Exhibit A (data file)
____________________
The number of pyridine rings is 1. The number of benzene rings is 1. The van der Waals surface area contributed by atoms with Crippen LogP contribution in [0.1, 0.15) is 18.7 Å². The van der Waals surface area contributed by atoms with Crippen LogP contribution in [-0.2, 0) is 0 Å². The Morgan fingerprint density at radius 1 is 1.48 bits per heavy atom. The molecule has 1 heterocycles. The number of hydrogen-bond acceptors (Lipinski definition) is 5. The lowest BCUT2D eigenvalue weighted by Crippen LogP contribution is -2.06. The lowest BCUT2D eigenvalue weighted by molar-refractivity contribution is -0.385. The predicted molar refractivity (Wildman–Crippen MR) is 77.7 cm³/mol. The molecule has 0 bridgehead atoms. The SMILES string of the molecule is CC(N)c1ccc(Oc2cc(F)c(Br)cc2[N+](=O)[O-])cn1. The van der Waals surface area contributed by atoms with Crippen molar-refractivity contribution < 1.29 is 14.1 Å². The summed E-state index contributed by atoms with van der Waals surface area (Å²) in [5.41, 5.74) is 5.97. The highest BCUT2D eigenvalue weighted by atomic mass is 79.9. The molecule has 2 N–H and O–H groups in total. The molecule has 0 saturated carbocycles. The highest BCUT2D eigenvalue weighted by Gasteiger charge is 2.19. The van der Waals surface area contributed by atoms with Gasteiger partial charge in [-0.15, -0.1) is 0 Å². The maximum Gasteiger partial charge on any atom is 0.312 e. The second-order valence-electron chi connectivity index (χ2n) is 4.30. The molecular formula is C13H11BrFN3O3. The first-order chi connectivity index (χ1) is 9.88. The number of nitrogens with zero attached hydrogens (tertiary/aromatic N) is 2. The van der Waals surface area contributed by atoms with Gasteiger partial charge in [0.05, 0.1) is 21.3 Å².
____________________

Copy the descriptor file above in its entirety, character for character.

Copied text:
The number of pyridine rings is 1. The number of benzene rings is 1. The van der Waals surface area contributed by atoms with Crippen LogP contribution in [0.1, 0.15) is 18.7 Å². The van der Waals surface area contributed by atoms with Crippen LogP contribution in [-0.2, 0) is 0 Å². The Morgan fingerprint density at radius 1 is 1.48 bits per heavy atom. The molecule has 1 heterocycles. The number of hydrogen-bond acceptors (Lipinski definition) is 5. The lowest BCUT2D eigenvalue weighted by Crippen LogP contribution is -2.06. The lowest BCUT2D eigenvalue weighted by molar-refractivity contribution is -0.385. The predicted molar refractivity (Wildman–Crippen MR) is 77.7 cm³/mol. The molecule has 0 bridgehead atoms. The SMILES string of the molecule is CC(N)c1ccc(Oc2cc(F)c(Br)cc2[N+](=O)[O-])cn1. The van der Waals surface area contributed by atoms with Crippen molar-refractivity contribution < 1.29 is 14.1 Å². The summed E-state index contributed by atoms with van der Waals surface area (Å²) in [5.41, 5.74) is 5.97. The highest BCUT2D eigenvalue weighted by atomic mass is 79.9. The molecule has 2 N–H and O–H groups in total. The molecule has 0 saturated carbocycles. The highest BCUT2D eigenvalue weighted by Gasteiger charge is 2.19. The van der Waals surface area contributed by atoms with Gasteiger partial charge in [-0.15, -0.1) is 0 Å². The maximum Gasteiger partial charge on any atom is 0.312 e. The second-order valence-electron chi connectivity index (χ2n) is 4.30. The molecular formula is C13H11BrFN3O3. The first-order chi connectivity index (χ1) is 9.88. The number of nitrogens with zero attached hydrogens (tertiary/aromatic N) is 2. The van der Waals surface area contributed by atoms with Gasteiger partial charge in [0.05, 0.1) is 21.3 Å².